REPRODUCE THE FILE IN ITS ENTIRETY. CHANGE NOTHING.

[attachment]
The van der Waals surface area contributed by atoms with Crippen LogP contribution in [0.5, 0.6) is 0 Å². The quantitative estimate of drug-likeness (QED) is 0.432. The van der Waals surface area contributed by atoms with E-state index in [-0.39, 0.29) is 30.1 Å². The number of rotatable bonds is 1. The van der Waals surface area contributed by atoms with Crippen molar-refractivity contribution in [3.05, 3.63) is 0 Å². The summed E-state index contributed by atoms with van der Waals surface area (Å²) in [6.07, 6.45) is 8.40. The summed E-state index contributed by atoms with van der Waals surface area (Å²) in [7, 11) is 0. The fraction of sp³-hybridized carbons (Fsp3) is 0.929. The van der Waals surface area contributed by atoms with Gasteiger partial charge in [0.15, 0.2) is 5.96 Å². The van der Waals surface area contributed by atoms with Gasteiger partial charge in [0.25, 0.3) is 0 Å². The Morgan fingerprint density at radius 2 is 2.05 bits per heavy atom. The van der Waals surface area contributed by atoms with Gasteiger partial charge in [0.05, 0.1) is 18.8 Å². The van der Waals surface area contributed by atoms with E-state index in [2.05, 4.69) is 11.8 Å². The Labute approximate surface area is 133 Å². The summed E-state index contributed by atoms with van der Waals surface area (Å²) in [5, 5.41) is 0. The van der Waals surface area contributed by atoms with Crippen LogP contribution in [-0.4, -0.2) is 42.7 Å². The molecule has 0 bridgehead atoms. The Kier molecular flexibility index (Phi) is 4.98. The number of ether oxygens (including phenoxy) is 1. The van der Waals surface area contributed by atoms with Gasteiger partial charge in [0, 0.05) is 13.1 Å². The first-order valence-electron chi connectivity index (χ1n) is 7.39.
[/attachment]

The van der Waals surface area contributed by atoms with Crippen LogP contribution in [0.5, 0.6) is 0 Å². The quantitative estimate of drug-likeness (QED) is 0.432. The van der Waals surface area contributed by atoms with E-state index in [-0.39, 0.29) is 30.1 Å². The number of rotatable bonds is 1. The van der Waals surface area contributed by atoms with Crippen molar-refractivity contribution in [3.05, 3.63) is 0 Å². The summed E-state index contributed by atoms with van der Waals surface area (Å²) in [6.07, 6.45) is 8.40. The summed E-state index contributed by atoms with van der Waals surface area (Å²) in [7, 11) is 0. The fraction of sp³-hybridized carbons (Fsp3) is 0.929. The van der Waals surface area contributed by atoms with Gasteiger partial charge in [0.15, 0.2) is 5.96 Å². The van der Waals surface area contributed by atoms with Gasteiger partial charge in [0.25, 0.3) is 0 Å². The Morgan fingerprint density at radius 2 is 2.05 bits per heavy atom. The van der Waals surface area contributed by atoms with Gasteiger partial charge in [0.05, 0.1) is 18.8 Å². The van der Waals surface area contributed by atoms with E-state index in [2.05, 4.69) is 11.8 Å². The Labute approximate surface area is 133 Å². The summed E-state index contributed by atoms with van der Waals surface area (Å²) in [5, 5.41) is 0. The van der Waals surface area contributed by atoms with Crippen LogP contribution in [-0.4, -0.2) is 42.7 Å². The molecule has 0 bridgehead atoms. The Kier molecular flexibility index (Phi) is 4.98. The number of ether oxygens (including phenoxy) is 1. The van der Waals surface area contributed by atoms with Gasteiger partial charge in [0, 0.05) is 13.1 Å². The first-order valence-electron chi connectivity index (χ1n) is 7.39.